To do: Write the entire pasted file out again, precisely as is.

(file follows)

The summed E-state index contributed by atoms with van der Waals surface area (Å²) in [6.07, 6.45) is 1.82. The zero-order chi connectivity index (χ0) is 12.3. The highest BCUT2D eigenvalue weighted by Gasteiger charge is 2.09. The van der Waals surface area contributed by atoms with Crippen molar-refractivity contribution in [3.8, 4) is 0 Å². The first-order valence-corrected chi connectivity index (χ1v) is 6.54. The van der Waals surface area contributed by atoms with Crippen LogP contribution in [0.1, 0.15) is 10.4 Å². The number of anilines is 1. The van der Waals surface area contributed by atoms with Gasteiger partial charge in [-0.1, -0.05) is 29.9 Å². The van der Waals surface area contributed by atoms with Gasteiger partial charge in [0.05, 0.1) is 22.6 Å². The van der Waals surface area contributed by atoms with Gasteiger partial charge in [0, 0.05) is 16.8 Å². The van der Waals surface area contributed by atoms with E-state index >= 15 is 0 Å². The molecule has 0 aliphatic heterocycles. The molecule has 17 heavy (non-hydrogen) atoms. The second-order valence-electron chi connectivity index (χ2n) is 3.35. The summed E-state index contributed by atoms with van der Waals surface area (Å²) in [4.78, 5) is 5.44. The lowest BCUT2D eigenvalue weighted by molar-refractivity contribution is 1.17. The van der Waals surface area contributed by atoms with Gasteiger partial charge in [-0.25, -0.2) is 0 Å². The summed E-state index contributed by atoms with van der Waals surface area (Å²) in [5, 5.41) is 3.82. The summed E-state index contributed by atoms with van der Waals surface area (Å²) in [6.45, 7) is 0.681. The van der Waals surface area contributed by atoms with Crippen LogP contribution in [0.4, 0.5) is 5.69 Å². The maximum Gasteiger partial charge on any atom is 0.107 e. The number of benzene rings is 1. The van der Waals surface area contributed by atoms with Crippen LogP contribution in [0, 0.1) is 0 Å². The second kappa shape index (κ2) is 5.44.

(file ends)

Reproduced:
The summed E-state index contributed by atoms with van der Waals surface area (Å²) in [6.07, 6.45) is 1.82. The zero-order chi connectivity index (χ0) is 12.3. The highest BCUT2D eigenvalue weighted by Gasteiger charge is 2.09. The van der Waals surface area contributed by atoms with Crippen molar-refractivity contribution in [3.8, 4) is 0 Å². The first-order valence-corrected chi connectivity index (χ1v) is 6.54. The van der Waals surface area contributed by atoms with Crippen LogP contribution in [0.1, 0.15) is 10.4 Å². The number of anilines is 1. The van der Waals surface area contributed by atoms with Gasteiger partial charge in [-0.1, -0.05) is 29.9 Å². The van der Waals surface area contributed by atoms with Gasteiger partial charge in [0.05, 0.1) is 22.6 Å². The van der Waals surface area contributed by atoms with Gasteiger partial charge in [0, 0.05) is 16.8 Å². The van der Waals surface area contributed by atoms with E-state index >= 15 is 0 Å². The molecule has 0 aliphatic heterocycles. The molecule has 17 heavy (non-hydrogen) atoms. The second-order valence-electron chi connectivity index (χ2n) is 3.35. The summed E-state index contributed by atoms with van der Waals surface area (Å²) in [4.78, 5) is 5.44. The lowest BCUT2D eigenvalue weighted by molar-refractivity contribution is 1.17. The van der Waals surface area contributed by atoms with Gasteiger partial charge in [-0.25, -0.2) is 0 Å². The summed E-state index contributed by atoms with van der Waals surface area (Å²) in [5, 5.41) is 3.82. The summed E-state index contributed by atoms with van der Waals surface area (Å²) in [6.45, 7) is 0.681. The van der Waals surface area contributed by atoms with Crippen LogP contribution in [0.4, 0.5) is 5.69 Å². The maximum Gasteiger partial charge on any atom is 0.107 e. The number of benzene rings is 1. The van der Waals surface area contributed by atoms with Crippen LogP contribution in [0, 0.1) is 0 Å². The second kappa shape index (κ2) is 5.44.